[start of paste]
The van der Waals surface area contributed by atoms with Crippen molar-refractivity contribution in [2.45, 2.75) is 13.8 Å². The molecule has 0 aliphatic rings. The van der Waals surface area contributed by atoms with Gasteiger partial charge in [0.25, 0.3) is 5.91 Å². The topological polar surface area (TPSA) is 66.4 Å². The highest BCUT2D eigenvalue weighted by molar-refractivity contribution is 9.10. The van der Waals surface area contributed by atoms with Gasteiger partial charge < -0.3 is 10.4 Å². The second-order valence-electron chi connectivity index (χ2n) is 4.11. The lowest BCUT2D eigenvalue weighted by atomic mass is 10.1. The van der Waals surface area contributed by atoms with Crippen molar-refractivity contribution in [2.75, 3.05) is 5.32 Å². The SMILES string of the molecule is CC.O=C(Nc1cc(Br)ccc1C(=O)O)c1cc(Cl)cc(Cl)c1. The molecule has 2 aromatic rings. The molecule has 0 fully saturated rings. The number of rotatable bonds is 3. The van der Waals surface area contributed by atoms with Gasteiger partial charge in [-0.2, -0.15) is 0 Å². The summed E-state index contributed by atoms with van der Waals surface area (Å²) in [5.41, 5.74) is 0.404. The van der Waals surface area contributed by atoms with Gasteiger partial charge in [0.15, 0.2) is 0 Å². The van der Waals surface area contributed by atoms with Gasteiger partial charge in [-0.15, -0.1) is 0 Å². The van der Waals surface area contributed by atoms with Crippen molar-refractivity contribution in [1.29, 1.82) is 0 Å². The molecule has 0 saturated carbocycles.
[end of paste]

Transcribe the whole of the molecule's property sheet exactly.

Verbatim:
The van der Waals surface area contributed by atoms with Crippen molar-refractivity contribution in [2.45, 2.75) is 13.8 Å². The molecule has 0 aliphatic rings. The van der Waals surface area contributed by atoms with Gasteiger partial charge in [0.25, 0.3) is 5.91 Å². The topological polar surface area (TPSA) is 66.4 Å². The highest BCUT2D eigenvalue weighted by molar-refractivity contribution is 9.10. The van der Waals surface area contributed by atoms with Gasteiger partial charge < -0.3 is 10.4 Å². The second-order valence-electron chi connectivity index (χ2n) is 4.11. The lowest BCUT2D eigenvalue weighted by atomic mass is 10.1. The van der Waals surface area contributed by atoms with Crippen molar-refractivity contribution in [2.75, 3.05) is 5.32 Å². The SMILES string of the molecule is CC.O=C(Nc1cc(Br)ccc1C(=O)O)c1cc(Cl)cc(Cl)c1. The molecule has 2 aromatic rings. The molecule has 0 fully saturated rings. The number of rotatable bonds is 3. The van der Waals surface area contributed by atoms with Gasteiger partial charge in [-0.2, -0.15) is 0 Å². The summed E-state index contributed by atoms with van der Waals surface area (Å²) in [5.41, 5.74) is 0.404. The van der Waals surface area contributed by atoms with Gasteiger partial charge in [0.15, 0.2) is 0 Å². The van der Waals surface area contributed by atoms with Gasteiger partial charge in [-0.15, -0.1) is 0 Å². The van der Waals surface area contributed by atoms with Crippen molar-refractivity contribution in [1.29, 1.82) is 0 Å². The molecule has 0 saturated carbocycles.